Big Tech has been making major moves into insurance over the last half-decade, and signs suggest that their interest in the space will only surge in the coming years.
Many investments and partnerships made by Big Tech in insurance and insurtech companies have been into digital health initiatives.
Google, whose venture capital arm ramped up healthcare investing nearly threefold between 2013 to 2017, counts health insurance startup Oscar Health and US health-tech firm Collective health among its investments.
That is set to change however, as recent partnerships have seen these tech titans venture into other insurance types, such as auto, life, and property and casualty (P&C) insurance.
From analytics-driven precision insurance to wearables tie-ups, take a look at some Big Tech partnerships with insurers and insurtech firms.
In 2020, Coefficient Insurance, a subsidiary of Alphabet’s life sciences and healthcare arm Verily, launched an insurance partnership with Swiss reinsurance giant Swiss Re.
Created that same year, Coefficient Insurance develops precision risk solutions for use in employer stop-loss coverage.
These solutions are designed to provide self-funded employers with benefit plans that are more predictable and less cost volatile.
Under the partnership, Coefficient Insurance can leverage Verily’s strengths in hardware, software and data science integration, as well as take advantage of Swiss Re’s expertise and reputation.
By tapping on these advantages, Coefficient Insurance gains access to resources that enable it to further enhance its analytics-based underwriting.
Smart home technology was gradually becoming popular in the early 2000s, but adoption of smart home devices was slow back then. Product differentiation was also a challenge in the increasingly crowded smart home device market.
In this context, Google Nest’s collaboration with American Family Insurance and Liberty Mutual Insurance was essentially a win-win.
For insurers, the deal enabled them to tap on the Google Nest devices and offer more differentiated pricing for their customers.
Liberty Mutual, for example, offers additional discounts to customers if they opt to electronically share the operational status of their Nest Protect device.
Ecommerce is all about keeping customer stickiness high. In India, ecommerce players like Amazon and Flipkart have taken their battle into the insurance space in a bid to get customers to stay longer on their platforms.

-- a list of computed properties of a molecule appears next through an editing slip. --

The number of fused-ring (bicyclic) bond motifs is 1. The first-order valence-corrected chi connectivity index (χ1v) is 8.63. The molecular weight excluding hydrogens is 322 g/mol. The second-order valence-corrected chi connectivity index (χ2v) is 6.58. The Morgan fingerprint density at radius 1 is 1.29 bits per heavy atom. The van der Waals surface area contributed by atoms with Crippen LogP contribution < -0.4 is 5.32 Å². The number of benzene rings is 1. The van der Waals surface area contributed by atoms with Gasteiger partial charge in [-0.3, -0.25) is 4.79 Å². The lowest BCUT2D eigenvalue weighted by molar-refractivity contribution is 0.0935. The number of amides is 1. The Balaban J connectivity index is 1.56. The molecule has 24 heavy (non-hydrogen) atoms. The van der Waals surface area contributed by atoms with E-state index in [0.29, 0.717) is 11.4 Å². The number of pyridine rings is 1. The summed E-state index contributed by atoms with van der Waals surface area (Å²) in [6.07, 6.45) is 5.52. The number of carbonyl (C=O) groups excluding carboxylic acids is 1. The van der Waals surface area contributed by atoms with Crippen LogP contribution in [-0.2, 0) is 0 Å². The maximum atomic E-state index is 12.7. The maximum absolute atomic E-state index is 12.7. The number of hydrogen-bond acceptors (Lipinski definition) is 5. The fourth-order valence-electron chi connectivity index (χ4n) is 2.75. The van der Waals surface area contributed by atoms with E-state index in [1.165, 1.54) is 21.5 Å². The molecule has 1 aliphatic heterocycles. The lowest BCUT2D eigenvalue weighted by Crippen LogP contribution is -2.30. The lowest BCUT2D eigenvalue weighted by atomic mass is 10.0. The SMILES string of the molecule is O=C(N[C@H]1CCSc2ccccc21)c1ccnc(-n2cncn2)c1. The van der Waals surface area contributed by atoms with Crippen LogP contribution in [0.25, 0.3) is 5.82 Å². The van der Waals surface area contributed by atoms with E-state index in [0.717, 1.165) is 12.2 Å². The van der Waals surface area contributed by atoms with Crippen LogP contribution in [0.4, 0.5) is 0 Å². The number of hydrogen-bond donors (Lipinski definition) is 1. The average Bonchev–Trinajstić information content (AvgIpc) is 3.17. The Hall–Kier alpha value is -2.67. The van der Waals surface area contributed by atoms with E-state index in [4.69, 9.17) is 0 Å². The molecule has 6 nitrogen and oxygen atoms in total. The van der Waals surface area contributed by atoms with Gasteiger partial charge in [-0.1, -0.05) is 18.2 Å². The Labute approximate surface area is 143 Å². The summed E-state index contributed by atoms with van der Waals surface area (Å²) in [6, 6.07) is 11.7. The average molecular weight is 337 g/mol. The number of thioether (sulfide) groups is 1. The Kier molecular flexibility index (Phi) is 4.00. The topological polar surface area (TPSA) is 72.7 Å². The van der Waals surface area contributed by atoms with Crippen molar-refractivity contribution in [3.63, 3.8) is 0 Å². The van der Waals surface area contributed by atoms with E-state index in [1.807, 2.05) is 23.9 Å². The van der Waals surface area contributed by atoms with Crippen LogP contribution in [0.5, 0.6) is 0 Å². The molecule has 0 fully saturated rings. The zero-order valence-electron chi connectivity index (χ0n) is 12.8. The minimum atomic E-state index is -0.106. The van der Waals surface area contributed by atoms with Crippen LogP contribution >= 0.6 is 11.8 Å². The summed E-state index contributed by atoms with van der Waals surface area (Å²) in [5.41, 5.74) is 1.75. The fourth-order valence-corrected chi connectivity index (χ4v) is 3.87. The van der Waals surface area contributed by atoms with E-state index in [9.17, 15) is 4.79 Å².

For US ecommerce juggernaut Amazon, one way to stay toe-to-toe with the competition is a partnership with Indian digital insurer Acko.
Under the partnership, Acko will underwrite all agreements for Amazon customers who sign up for auto-insurance via the ecommerce firm’s app or website.
Insurance premiums for policies will also have lower premiums, and customers can expect to be issued their policies instantly thanks to Amazon’s digital infrastructure.
The first life insurer in the US to offer an Apple Watch as part of its policies, John Hancock found a winning deal in its partnership with Apple.
Under their partnership agreement, John Hancock will offer Apple Watches to customers who participate in the John Hancock Vitality program.
Customers who sign up for the Vitality program can not only get an Apple Watch for a steeply discounted $25, but also enjoy 25% off their insurance premiums.
Too keep the devices for free, they’ll need to exercise regularly for two years.
The partnership opens a new sales channel for Apple’s wearable devices. For John Hancock, throwing in an Apple Watch together with its insurance policies has helped it attract new customers.
Facebook has been more muted in its insurance plays, but the firm’s push for greater financial inclusion in India via partnerships between local banks and its chat app subsidiary Whatsapp could eventually pave the way towards insurance.
According to WhatsApp India head Abhijit Bose, the firm plans to “help simplify and expand” banking services to rural and lower-income segments in the country. At the same time, it plans to also “expand pilot projects with … partners to cover financial services” – insurance among them.
Currently, WhatsApp is partnered with ICICI Bank, the State Bank of India, Axis Bank, as well as HDFC Bank.
During Facebook’s Fuel for India event last year, WhatsApp also made clear its aim to launch health insurance and micro-pension products via its messaging platform through tie-ups with existing financial services firms.
Microsoft has been doubling down on its cloud business play in recent years, and one way it plans to solidify its lead over the competition is to partner with insurers.
Under a strategic partnership with Syncier, the B2B2X insurtech arm of German financial services firm Allianz, Microsoft will play a key role in Allianz’s efforts to digitally transform the insurance industry.
For one, Microsoft’s Azure cloud will host core aspects of Allianz Business System (ABS). ABS is Allianz’s global insurance platform.
Additionally, Syncier will offer an Azure cloud-based marketplace for ready-to-use software applications and services tailored to insurers.
Beyond other partnerships with other multinational insurers such as Swiss Re and Munich Re, Microsoft also collaborates with insurtech companies. One example is its tie-up with French insurtech firm Tinubu Square to provide enhanced digital insurance solutions.